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Old 04-10-2011, 02:03 AM
 
Location: Seattle, WA
12,840 posts, read 23,205,680 times
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Quote:
Originally Posted by CO.Native.SW View Post
Pueblo feels like NE??? Pueblo is high desert terrain. When you are in La Junta/Rocky Ford and you head west, it slowly grinds into high desert land when you approach Pueblo. Its the same when you head south of the springs on I-25, and about a good 25-30 miles before you reach Pueblo, it turns into high desert. Nebraska sure does not have anything remotely close to high desert. I know NE can get hot as well, but Pueblo has something like 80 days of 90 or above, and like 10-15 days of 100 or more a year. So the climate is way different. Overall, CO is a dry climate, not humid like most all of Kansas, Nebraska, Oklahoma, etc.

East of the front range in CO is more close to the eastern plains in New Mexico and the high plains in West Texas. Large Latino populations, arid, low rainfall. Not to mention, the plains states don't normally have scattered canyons, buttes, and mesas on there plains. The Black Mesa in Oklahoma is the only one that comes to mind, and even over half of that is in New Mexico and Colorado. Colorado and New Mexico have scattered canyons, buttes, and mesas on our plains. Nebraska has absolutely zero spanish influence, like our plains in CO, NM, and TX. The only city on the plains in the midwest that has any sort of SW influence is Garden City.

I see your comparisons in the fact that they are plains and have farms, but that really is the only similarity. Climate, people, and other features of our plains make the area MUCH different. I was most of all saying that Pueblo is in the high desert, and is NOTHING like those states you mentioned. If anyone spends any significant time in cities in Nebraska, Kansas, and Oklahoma, they will quickly realize CO cities are WAY different.
There is an argument to be made here for Scottsbluff and the Nebraska Panhandle.

http://www.city-data.com/city/Scottsbluff-Nebraska.html
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Old 04-10-2011, 06:42 AM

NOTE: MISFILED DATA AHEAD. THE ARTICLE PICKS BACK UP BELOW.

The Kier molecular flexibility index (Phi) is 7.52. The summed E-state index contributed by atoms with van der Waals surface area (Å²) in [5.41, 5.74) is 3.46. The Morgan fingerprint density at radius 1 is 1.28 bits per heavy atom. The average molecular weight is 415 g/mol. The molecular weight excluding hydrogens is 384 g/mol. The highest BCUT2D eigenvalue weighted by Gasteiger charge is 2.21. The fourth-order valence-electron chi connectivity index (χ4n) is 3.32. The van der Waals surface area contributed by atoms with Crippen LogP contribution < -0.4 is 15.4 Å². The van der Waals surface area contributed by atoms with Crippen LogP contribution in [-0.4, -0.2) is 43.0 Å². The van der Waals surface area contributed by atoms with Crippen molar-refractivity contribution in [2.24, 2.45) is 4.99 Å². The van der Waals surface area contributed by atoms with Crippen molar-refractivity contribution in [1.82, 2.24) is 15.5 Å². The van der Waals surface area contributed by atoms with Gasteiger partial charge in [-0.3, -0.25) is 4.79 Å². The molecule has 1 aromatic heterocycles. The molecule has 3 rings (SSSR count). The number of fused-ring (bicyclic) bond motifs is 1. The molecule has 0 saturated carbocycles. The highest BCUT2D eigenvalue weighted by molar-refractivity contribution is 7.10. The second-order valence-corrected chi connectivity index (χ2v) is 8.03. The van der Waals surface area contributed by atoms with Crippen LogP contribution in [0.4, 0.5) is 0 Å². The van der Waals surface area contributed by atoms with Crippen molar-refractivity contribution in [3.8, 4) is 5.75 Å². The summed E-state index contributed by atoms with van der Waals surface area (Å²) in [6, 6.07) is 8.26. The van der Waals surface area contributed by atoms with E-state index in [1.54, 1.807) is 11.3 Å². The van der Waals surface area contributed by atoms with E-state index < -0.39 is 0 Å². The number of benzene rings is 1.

Location: The Big CO
198 posts, read 1,043,774 times
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Quote:
Originally Posted by David Aguilar View Post
There is an argument to be made here for Scottsbluff and the Nebraska Panhandle.

http://www.city-data.com/city/Scottsbluff-Nebraska.html
Does Pueblo feel like Scottsbluff NE??? I know it has a semi-decent size Latino population and receives about 15-16 inches of rain. But, thats the extreme western part of Nebraska. The humidity levels are still higher than places in Colorado. Even with its 15-16 inches of rain, it is not high desert. Pueblo only receives 12 inches of rain on average and have an even higher evaporation rate that qualifies it as high desert, due to the extreme low humidity and such. Even with low rainfall, the terrain has to look desert, and Nebraska (with the exception of the Scottsbluff national monument), Kansas, and most of Oklahoma (Black Mesa looks kind of desert though) do not. For example, La Junta and Rocky Ford only receive about 11-12 inches of rain, but they are high plains, not high desert. The same can be said for Fort Morgan and Fort Lupton in Northeastern CO.

Buttes don't necessarily mean high desert (Pawnee Buttes in NorCo are not high desert). I was just saying there tend to be more canyons, mesas, and buttes on the high plains of CO and NM. The Scottsbluff national monument and Black Mesa are good exceptions to that though. The terrain around Scottsbluff is still plains, not high desert terrain. The terrain around Pueblo and Scottsbluff still look completely different. I see the argument, but still to compare Pueblo and CO cities to places in the midwest is a disservice to CO.

Last edited by CO.Native.SW; 04-10-2011 at 06:53 AM..
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Old 04-10-2011, 03:54 PM
 
Location: Denver, CO
5,607 posts, read 20,188,106 times
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Quote:
Originally Posted by CO.Native.SW View Post
Does Pueblo feel like Scottsbluff NE??? I know it has a semi-decent size Latino population and receives about 15-16 inches of rain. But, thats the extreme western part of Nebraska. The humidity levels are still higher than places in Colorado. Even with its 15-16 inches of rain, it is not high desert. Pueblo only receives 12 inches of rain on average and have an even higher evaporation rate that qualifies it as high desert, due to the extreme low humidity and such. Even with low rainfall, the terrain has to look desert, and Nebraska (with the exception of the Scottsbluff national monument), Kansas, and most of Oklahoma (Black Mesa looks kind of desert though) do not. For example, La Junta and Rocky Ford only receive about 11-12 inches of rain, but they are high plains, not high desert. The same can be said for Fort Morgan and Fort Lupton in Northeastern CO.

Buttes don't necessarily mean high desert (Pawnee Buttes in NorCo are not high desert). I was just saying there tend to be more canyons, mesas, and buttes on the high plains of CO and NM. The Scottsbluff national monument and Black Mesa are good exceptions to that though. The terrain around Scottsbluff is still plains, not high desert terrain. The terrain around Pueblo and Scottsbluff still look completely different. I see the argument, but still to compare Pueblo and CO cities to places in the midwest is a disservice to CO.